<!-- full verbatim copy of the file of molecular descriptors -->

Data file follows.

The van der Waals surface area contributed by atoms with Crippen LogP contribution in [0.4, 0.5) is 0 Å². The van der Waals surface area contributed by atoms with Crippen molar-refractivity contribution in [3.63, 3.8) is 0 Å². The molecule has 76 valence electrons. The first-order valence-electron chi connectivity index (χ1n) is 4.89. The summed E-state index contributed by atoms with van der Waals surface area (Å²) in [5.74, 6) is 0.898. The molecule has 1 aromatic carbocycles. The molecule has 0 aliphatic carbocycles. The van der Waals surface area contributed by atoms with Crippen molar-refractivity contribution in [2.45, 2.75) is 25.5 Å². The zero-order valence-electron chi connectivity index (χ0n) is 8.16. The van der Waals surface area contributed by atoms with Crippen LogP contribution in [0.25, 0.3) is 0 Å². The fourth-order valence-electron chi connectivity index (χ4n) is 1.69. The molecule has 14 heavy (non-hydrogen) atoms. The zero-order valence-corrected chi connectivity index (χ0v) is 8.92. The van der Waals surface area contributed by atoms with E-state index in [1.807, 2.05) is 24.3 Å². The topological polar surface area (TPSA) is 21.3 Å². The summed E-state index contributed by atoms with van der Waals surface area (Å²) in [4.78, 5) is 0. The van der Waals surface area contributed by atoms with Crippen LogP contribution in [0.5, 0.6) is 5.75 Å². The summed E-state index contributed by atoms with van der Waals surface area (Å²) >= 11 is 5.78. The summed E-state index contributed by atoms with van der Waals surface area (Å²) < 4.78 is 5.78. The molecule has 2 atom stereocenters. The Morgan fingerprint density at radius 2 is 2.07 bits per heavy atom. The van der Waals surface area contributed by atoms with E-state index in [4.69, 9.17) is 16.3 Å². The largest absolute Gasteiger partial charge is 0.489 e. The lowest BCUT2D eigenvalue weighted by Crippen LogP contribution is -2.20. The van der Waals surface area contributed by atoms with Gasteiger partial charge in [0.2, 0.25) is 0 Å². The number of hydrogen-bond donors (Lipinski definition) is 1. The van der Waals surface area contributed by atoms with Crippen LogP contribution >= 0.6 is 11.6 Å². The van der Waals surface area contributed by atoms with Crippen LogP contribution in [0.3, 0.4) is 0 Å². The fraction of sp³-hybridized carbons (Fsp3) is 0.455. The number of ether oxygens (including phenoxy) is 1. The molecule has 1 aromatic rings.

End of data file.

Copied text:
The van der Waals surface area contributed by atoms with Crippen LogP contribution in [0.4, 0.5) is 0 Å². The van der Waals surface area contributed by atoms with Crippen molar-refractivity contribution in [3.63, 3.8) is 0 Å². The molecule has 76 valence electrons. The first-order valence-electron chi connectivity index (χ1n) is 4.89. The summed E-state index contributed by atoms with van der Waals surface area (Å²) in [5.74, 6) is 0.898. The molecule has 1 aromatic carbocycles. The molecule has 0 aliphatic carbocycles. The van der Waals surface area contributed by atoms with Crippen molar-refractivity contribution in [2.45, 2.75) is 25.5 Å². The zero-order valence-electron chi connectivity index (χ0n) is 8.16. The van der Waals surface area contributed by atoms with Crippen LogP contribution in [0.25, 0.3) is 0 Å². The fourth-order valence-electron chi connectivity index (χ4n) is 1.69. The molecule has 14 heavy (non-hydrogen) atoms. The zero-order valence-corrected chi connectivity index (χ0v) is 8.92. The van der Waals surface area contributed by atoms with E-state index in [1.807, 2.05) is 24.3 Å². The topological polar surface area (TPSA) is 21.3 Å². The summed E-state index contributed by atoms with van der Waals surface area (Å²) in [4.78, 5) is 0. The van der Waals surface area contributed by atoms with Crippen LogP contribution in [0.5, 0.6) is 5.75 Å². The summed E-state index contributed by atoms with van der Waals surface area (Å²) >= 11 is 5.78. The summed E-state index contributed by atoms with van der Waals surface area (Å²) < 4.78 is 5.78. The molecule has 2 atom stereocenters. The Morgan fingerprint density at radius 2 is 2.07 bits per heavy atom. The van der Waals surface area contributed by atoms with E-state index in [4.69, 9.17) is 16.3 Å². The largest absolute Gasteiger partial charge is 0.489 e. The lowest BCUT2D eigenvalue weighted by Crippen LogP contribution is -2.20. The van der Waals surface area contributed by atoms with Gasteiger partial charge in [0.2, 0.25) is 0 Å². The number of hydrogen-bond donors (Lipinski definition) is 1. The van der Waals surface area contributed by atoms with Crippen LogP contribution >= 0.6 is 11.6 Å². The van der Waals surface area contributed by atoms with Crippen LogP contribution in [0.3, 0.4) is 0 Å². The fraction of sp³-hybridized carbons (Fsp3) is 0.455. The number of ether oxygens (including phenoxy) is 1. The molecule has 1 aromatic rings.